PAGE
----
WHO and MSH have done a great deal of operational research to develop and refine indicators for monitoring drug policies.9,10 Currently there are four categories of drug policy indicators: background information, structural indicators, process indicators and outcome indicators. It is possible to use selected subsets of these indicators to meet the needs of countries.
WHO and MSH have also agreed on a subset of core indicators for routine use and sentinel reporting. These indicators are highly standardized so that trends can be identified. A detailed manual on their use is available.11 Data collection is relatively easy, so that monitoring can be done on a regular basis. Core indicators cover the following aspects:
• access to essential drugs, and other indicators on drug financing schemes, and public supply management; these provide information on access to essential drugs;
• functions and efficiency of the drug regulatory authority, the quality control laboratory and how drugs are handled to maintain good quality; these provide information about drug quality;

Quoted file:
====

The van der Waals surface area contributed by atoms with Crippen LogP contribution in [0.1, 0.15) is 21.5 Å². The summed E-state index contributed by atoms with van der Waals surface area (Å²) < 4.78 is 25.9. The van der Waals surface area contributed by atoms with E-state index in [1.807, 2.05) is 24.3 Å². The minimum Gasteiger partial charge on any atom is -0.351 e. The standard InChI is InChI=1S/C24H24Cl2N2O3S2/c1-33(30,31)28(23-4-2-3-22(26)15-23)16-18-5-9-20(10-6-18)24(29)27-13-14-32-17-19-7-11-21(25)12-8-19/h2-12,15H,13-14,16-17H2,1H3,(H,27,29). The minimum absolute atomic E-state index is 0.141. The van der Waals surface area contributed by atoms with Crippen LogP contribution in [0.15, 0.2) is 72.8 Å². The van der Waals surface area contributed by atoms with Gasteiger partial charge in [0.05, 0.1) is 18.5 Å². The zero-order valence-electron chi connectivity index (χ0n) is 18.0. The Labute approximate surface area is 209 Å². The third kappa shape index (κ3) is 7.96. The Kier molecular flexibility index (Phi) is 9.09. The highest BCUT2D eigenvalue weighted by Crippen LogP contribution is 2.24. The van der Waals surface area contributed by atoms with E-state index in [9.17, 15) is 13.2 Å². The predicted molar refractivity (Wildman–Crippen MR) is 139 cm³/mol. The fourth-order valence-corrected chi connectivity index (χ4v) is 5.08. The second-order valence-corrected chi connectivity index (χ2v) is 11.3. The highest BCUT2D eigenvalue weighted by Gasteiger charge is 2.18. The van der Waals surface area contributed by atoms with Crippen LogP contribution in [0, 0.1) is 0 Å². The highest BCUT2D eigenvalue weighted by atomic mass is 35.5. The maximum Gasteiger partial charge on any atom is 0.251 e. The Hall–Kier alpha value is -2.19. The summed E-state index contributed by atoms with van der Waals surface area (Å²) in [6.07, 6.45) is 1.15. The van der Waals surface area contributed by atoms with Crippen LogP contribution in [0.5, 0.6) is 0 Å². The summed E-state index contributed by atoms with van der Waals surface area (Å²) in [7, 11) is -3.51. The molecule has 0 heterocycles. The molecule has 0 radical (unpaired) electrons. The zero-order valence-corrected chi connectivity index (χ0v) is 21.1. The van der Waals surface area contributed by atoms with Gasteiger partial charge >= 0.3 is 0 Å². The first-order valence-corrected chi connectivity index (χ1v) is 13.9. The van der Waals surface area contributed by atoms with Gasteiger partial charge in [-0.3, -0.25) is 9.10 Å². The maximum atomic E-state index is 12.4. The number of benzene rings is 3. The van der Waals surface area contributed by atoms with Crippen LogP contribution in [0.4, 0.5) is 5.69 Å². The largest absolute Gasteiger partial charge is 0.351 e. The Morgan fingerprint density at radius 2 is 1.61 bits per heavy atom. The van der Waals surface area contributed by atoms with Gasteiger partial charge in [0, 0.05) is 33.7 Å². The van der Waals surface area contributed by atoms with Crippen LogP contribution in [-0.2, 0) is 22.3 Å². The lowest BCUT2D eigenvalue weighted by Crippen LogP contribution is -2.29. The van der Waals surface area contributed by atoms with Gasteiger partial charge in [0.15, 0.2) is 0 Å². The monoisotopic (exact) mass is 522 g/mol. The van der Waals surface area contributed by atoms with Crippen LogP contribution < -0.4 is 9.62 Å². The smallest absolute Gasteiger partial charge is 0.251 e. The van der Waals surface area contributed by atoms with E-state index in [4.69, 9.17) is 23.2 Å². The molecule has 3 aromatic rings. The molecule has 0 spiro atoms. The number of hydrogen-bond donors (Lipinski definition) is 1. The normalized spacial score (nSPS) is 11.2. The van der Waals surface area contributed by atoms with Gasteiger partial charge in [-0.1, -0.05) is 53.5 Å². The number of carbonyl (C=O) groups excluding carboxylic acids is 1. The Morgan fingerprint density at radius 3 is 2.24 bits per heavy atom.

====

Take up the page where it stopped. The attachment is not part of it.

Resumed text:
• drug prescribing and dispensing, use of the list of essential drugs and clinical guidelines; these provide information about drug use patterns.
Routine reporting or sentinel reporting?
A routine reporting system, as part of a drug management information system, can provide much of the information needed to monitor the drug policy’s implementation. However, in reality much of the routine information is not collected systematically and whatever is collected is rarely used. With a sentinel reporting system a selected sample of health facilities is regularly surveyed. Some countries, such as Zimbabwe, have successfully used a sentinel reporting system to collect, every two years, standard information about the status, strengths and weaknesses of the national pharmaceutical system. This has proved to be a very useful management tool.12
Who can use the results?